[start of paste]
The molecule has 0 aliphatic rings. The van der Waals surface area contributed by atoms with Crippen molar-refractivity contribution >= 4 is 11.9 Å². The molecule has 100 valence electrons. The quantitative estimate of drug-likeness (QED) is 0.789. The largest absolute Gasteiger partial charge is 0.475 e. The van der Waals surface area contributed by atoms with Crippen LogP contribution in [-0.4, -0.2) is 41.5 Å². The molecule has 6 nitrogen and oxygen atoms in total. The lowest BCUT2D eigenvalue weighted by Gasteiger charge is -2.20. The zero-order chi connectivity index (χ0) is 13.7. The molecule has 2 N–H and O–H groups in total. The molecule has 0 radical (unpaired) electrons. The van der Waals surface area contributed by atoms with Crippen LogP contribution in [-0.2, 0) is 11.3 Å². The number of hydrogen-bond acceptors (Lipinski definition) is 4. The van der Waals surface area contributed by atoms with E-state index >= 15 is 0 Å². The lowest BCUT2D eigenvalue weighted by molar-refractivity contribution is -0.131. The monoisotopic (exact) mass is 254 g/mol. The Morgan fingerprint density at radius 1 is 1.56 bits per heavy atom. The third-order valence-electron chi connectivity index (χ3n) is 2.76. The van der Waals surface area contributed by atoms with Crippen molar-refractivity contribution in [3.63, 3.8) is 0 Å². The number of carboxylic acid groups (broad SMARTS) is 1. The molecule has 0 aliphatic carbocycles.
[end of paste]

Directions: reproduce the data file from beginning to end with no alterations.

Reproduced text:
The molecule has 0 aliphatic rings. The van der Waals surface area contributed by atoms with Crippen molar-refractivity contribution >= 4 is 11.9 Å². The molecule has 100 valence electrons. The quantitative estimate of drug-likeness (QED) is 0.789. The largest absolute Gasteiger partial charge is 0.475 e. The van der Waals surface area contributed by atoms with Crippen LogP contribution in [-0.4, -0.2) is 41.5 Å². The molecule has 6 nitrogen and oxygen atoms in total. The lowest BCUT2D eigenvalue weighted by Gasteiger charge is -2.20. The zero-order chi connectivity index (χ0) is 13.7. The molecule has 2 N–H and O–H groups in total. The molecule has 0 radical (unpaired) electrons. The van der Waals surface area contributed by atoms with Crippen LogP contribution in [-0.2, 0) is 11.3 Å². The number of hydrogen-bond acceptors (Lipinski definition) is 4. The van der Waals surface area contributed by atoms with E-state index >= 15 is 0 Å². The lowest BCUT2D eigenvalue weighted by molar-refractivity contribution is -0.131. The monoisotopic (exact) mass is 254 g/mol. The Morgan fingerprint density at radius 1 is 1.56 bits per heavy atom. The third-order valence-electron chi connectivity index (χ3n) is 2.76. The van der Waals surface area contributed by atoms with Crippen molar-refractivity contribution in [3.63, 3.8) is 0 Å². The number of carboxylic acid groups (broad SMARTS) is 1. The molecule has 0 aliphatic carbocycles.